Muzaffar Ali’s period drama Jaanisaar launched its first look and trailer at the Asia Fashion Week in London last week.
The movie marks the return of the maverick filmmaker to the silver screen for the first time in almost three decades, as well as the screen debut of stylist and designer Pernia Qureshi.
Left: Pernia Qureshi and Imran Abbas in Jaanisar
Ali meets me dressed in casual yet stylish pants and a polo-neck T-shirt setting off his trademark shaggy mane at his store, Kotwara, in Delhi’s upscale DLF Emporio mall, and talks with an agility and passion that belies his 70 years.
“Jaanisaar is set in the period when we lost the first war of Independence in 1857, a time when the British created a subjugated nation. The film revolves around a love story in which the boy is westernised and the girl is deeply rooted in the ethos of Indian culture,” he says about the plot of his film.
The period and the area where the drama plays out, Awadh, is familiar territory for the film maker: his landmark film, Umrao Jaan (1981), was set in Awadh of that time, as was his television serial Jaan-i-Alam.
He comes from the former princely state of Kotwara, which is located about 100 km northwest of Lucknow.
Ali is known for his landmark films such as Gaman (1978) and Umrao Jaan.
His last directorial venture was Zooni in 1989, with Dimple Kapadia and Vinod Khanna, though it never saw the light of the day.
Jaanisaar will therefore be eagerly awaited by Ali’s fans and those with interests in period films and Awadh.
During these years, Ali was busy with several other ideas like craft, specifically his label, House of Kotwara, which he created with architect and designer wife Meera Ali, who has incidentally also produced the film and done its costume direction.
He founded the Jahan-e-Khusrau annual Sufi festival in 2001, and also lent his skills to projects on the small screen.
“All this while, I was developing an interesting script bank, and Jaanisaar has come out of that. I hammered out the story with my wife, and then it had a lot of visitors such as Javed Siddiqui and Shama Zaidi (fellow screen writers),” says Ali.
Muzaffar Ali extensively shot in Lucknow and Kotwara, Jaanisaar aims to chronicle the period after 1857, when “people who raised their voices against the colonial forces were systematically crushed; even Premchand’s book of poetry, Soz-e-Watan, was burnt by the British,” says Ali.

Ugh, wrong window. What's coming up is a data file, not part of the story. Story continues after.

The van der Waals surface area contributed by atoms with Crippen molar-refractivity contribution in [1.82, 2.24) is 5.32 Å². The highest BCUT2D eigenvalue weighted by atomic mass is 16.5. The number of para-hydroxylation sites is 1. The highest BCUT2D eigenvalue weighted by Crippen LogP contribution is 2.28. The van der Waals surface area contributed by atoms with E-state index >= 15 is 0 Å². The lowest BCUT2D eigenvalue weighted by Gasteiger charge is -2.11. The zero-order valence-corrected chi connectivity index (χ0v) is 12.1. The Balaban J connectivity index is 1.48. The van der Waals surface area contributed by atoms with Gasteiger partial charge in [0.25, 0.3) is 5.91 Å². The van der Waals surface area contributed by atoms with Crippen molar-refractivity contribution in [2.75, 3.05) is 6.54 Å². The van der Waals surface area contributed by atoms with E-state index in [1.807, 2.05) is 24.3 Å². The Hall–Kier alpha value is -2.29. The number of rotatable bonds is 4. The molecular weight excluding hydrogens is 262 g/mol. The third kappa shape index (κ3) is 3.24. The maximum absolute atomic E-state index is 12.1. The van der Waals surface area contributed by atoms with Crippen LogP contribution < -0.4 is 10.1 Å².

The film can be construed as “a hangover of 1857, but at the same time looking forward to 1947.”
Ali himself plays small role in the film, of a revolutionary who has seen the war of 1857 and who has kept the fire of freedom alive among a handful of people.
Besides Qureshi, Jaanisaar also has Imran Abbas Naqvi, Dalip Tahil, Abid Yunus Khan and Luv Bhargava.
The music of the film has been composed by Ali and Shaqfat Ali Khan.
There are poems by Rahi Masoom Raza, Daagh Dehlvi and Wajid Ali Shah that have been rendered in the songs.
“I wanted to use Wajid Ali Shah’s motif in the film because Awadh was his kingdom,” says Ali.
Many may know Wajid Ali Shah as the debauch king who was deposed to Calcutta by the British, but there was creative genius in him as well.
In an interview to Business Standard a few years ago, Ali had called him a “symbol that is rare and valuable, which gave the first war of Independence in 1857 its emotional thrust” and “the most poignant character in Indian history who celebrates art and its sharp sense of secularism.”
The singing team consists of Shreya Ghoshal, Sukhwinder Singh, Malini Awasthi, Shaqfat Ali and Abida Parveen who has sung a Sufi mood song towards the end of the film.
The choreography is by Kathak maestros Birju Maharaj and Kumudini Lakhia.
Qureshi, in a telephonic conversation, recalls how she was in awe during her training at their talent and humility.
Qureshi has been training as a classical dancer in Kathak and Kuchipudi since the age of three.
“Uncle Muzaffar had faith in me and that helped me a lot; my preparation for the role happened entirely through passionate conversations with him,” she says.
“The kind of performance Qureshi has given as a dancer is a joy to watch, she’s a better dancer than Rekha in Umrao Jaan,” says Ali.
I attended a session on the language in Bollywood at the Jashn-e-Rekhta festival in Delhi earlier this year, where Ali chaired a discussion along with Nandita Das and Danish Hussain.
Many members of the audience rued that there are no film makers such as Ali anymore who understand and employ purity in their language, be it Urdu, Hindustani or even English.
“Language,” says Ali, “is a very interesting dimension of Jaanisaar: it’s got Urdu, Awadhi, Hindi and English.”
Meera says the production budget of the film was around Rs 15 crore -- modest in this day and age.
Will it recover the money, after two big-budget period films bombed at the box office this year (Bombay Velvet and Detective Byomkesh Bakshy!)?
Ali isn’t apprehensive.
“You can’t apply the same yardstick to every film,” he says.
The original edit was 160 minutes, but he has brought it down to exactly 2 hours, to better the film’s chances at the box office.
Clearly, Ali is taking no chances.
Jaanisaar is slated for release on August 21.